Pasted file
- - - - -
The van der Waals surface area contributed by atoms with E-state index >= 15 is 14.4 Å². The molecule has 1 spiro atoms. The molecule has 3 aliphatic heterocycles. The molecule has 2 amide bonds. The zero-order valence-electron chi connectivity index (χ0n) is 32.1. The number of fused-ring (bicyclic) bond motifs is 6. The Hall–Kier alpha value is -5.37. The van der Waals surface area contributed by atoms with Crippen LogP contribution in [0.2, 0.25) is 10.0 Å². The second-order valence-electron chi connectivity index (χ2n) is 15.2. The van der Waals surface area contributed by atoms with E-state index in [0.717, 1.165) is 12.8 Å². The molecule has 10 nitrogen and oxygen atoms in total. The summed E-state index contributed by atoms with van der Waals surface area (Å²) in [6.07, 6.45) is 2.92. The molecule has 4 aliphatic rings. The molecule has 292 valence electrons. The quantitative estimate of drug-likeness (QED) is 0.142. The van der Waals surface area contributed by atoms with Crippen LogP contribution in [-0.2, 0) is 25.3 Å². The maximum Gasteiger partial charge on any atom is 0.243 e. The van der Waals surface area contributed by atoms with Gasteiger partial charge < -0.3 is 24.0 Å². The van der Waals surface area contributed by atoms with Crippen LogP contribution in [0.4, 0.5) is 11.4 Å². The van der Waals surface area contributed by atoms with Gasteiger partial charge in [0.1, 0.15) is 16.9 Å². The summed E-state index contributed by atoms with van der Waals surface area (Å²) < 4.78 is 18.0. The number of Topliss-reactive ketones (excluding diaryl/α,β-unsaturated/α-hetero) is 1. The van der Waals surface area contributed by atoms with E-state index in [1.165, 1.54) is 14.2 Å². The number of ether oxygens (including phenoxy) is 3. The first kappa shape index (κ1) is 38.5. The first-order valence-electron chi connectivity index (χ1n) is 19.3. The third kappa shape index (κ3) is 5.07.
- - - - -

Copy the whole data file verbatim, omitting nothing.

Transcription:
The van der Waals surface area contributed by atoms with E-state index >= 15 is 14.4 Å². The molecule has 1 spiro atoms. The molecule has 3 aliphatic heterocycles. The molecule has 2 amide bonds. The zero-order valence-electron chi connectivity index (χ0n) is 32.1. The number of fused-ring (bicyclic) bond motifs is 6. The Hall–Kier alpha value is -5.37. The van der Waals surface area contributed by atoms with Crippen LogP contribution in [0.2, 0.25) is 10.0 Å². The second-order valence-electron chi connectivity index (χ2n) is 15.2. The van der Waals surface area contributed by atoms with E-state index in [0.717, 1.165) is 12.8 Å². The molecule has 10 nitrogen and oxygen atoms in total. The summed E-state index contributed by atoms with van der Waals surface area (Å²) in [6.07, 6.45) is 2.92. The molecule has 4 aliphatic rings. The molecule has 292 valence electrons. The quantitative estimate of drug-likeness (QED) is 0.142. The van der Waals surface area contributed by atoms with Crippen LogP contribution in [-0.2, 0) is 25.3 Å². The maximum Gasteiger partial charge on any atom is 0.243 e. The van der Waals surface area contributed by atoms with Gasteiger partial charge < -0.3 is 24.0 Å². The van der Waals surface area contributed by atoms with Crippen LogP contribution in [0.4, 0.5) is 11.4 Å². The van der Waals surface area contributed by atoms with Gasteiger partial charge in [0.1, 0.15) is 16.9 Å². The summed E-state index contributed by atoms with van der Waals surface area (Å²) < 4.78 is 18.0. The number of Topliss-reactive ketones (excluding diaryl/α,β-unsaturated/α-hetero) is 1. The van der Waals surface area contributed by atoms with E-state index in [1.165, 1.54) is 14.2 Å². The number of ether oxygens (including phenoxy) is 3. The first kappa shape index (κ1) is 38.5. The first-order valence-electron chi connectivity index (χ1n) is 19.3. The third kappa shape index (κ3) is 5.07.